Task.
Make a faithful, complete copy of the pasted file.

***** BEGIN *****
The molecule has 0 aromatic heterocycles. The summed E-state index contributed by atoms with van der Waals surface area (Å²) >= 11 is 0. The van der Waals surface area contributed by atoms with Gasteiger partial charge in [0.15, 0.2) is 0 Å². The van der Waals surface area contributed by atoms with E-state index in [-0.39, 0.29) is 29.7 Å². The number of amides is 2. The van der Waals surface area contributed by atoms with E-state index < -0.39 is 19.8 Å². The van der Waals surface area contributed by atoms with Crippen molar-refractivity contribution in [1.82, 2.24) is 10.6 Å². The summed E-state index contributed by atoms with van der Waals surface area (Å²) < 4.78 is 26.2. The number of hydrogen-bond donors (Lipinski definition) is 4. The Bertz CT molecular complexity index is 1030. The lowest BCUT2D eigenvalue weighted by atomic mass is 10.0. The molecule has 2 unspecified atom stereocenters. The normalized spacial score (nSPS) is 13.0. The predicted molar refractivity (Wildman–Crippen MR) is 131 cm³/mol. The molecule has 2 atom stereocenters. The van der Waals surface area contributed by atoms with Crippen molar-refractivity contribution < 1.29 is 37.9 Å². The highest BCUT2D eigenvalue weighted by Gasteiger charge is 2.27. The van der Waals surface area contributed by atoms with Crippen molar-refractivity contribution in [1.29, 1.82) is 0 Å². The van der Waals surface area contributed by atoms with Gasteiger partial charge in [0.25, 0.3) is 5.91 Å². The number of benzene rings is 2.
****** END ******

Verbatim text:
The molecule has 0 aromatic heterocycles. The summed E-state index contributed by atoms with van der Waals surface area (Å²) >= 11 is 0. The van der Waals surface area contributed by atoms with Gasteiger partial charge in [0.15, 0.2) is 0 Å². The van der Waals surface area contributed by atoms with E-state index in [-0.39, 0.29) is 29.7 Å². The number of amides is 2. The van der Waals surface area contributed by atoms with E-state index < -0.39 is 19.8 Å². The van der Waals surface area contributed by atoms with Crippen molar-refractivity contribution in [1.82, 2.24) is 10.6 Å². The summed E-state index contributed by atoms with van der Waals surface area (Å²) < 4.78 is 26.2. The number of hydrogen-bond donors (Lipinski definition) is 4. The Bertz CT molecular complexity index is 1030. The lowest BCUT2D eigenvalue weighted by atomic mass is 10.0. The molecule has 2 unspecified atom stereocenters. The normalized spacial score (nSPS) is 13.0. The predicted molar refractivity (Wildman–Crippen MR) is 131 cm³/mol. The molecule has 2 atom stereocenters. The van der Waals surface area contributed by atoms with Crippen molar-refractivity contribution < 1.29 is 37.9 Å². The highest BCUT2D eigenvalue weighted by Gasteiger charge is 2.27. The van der Waals surface area contributed by atoms with Crippen molar-refractivity contribution in [1.29, 1.82) is 0 Å². The van der Waals surface area contributed by atoms with Gasteiger partial charge in [0.25, 0.3) is 5.91 Å². The number of benzene rings is 2.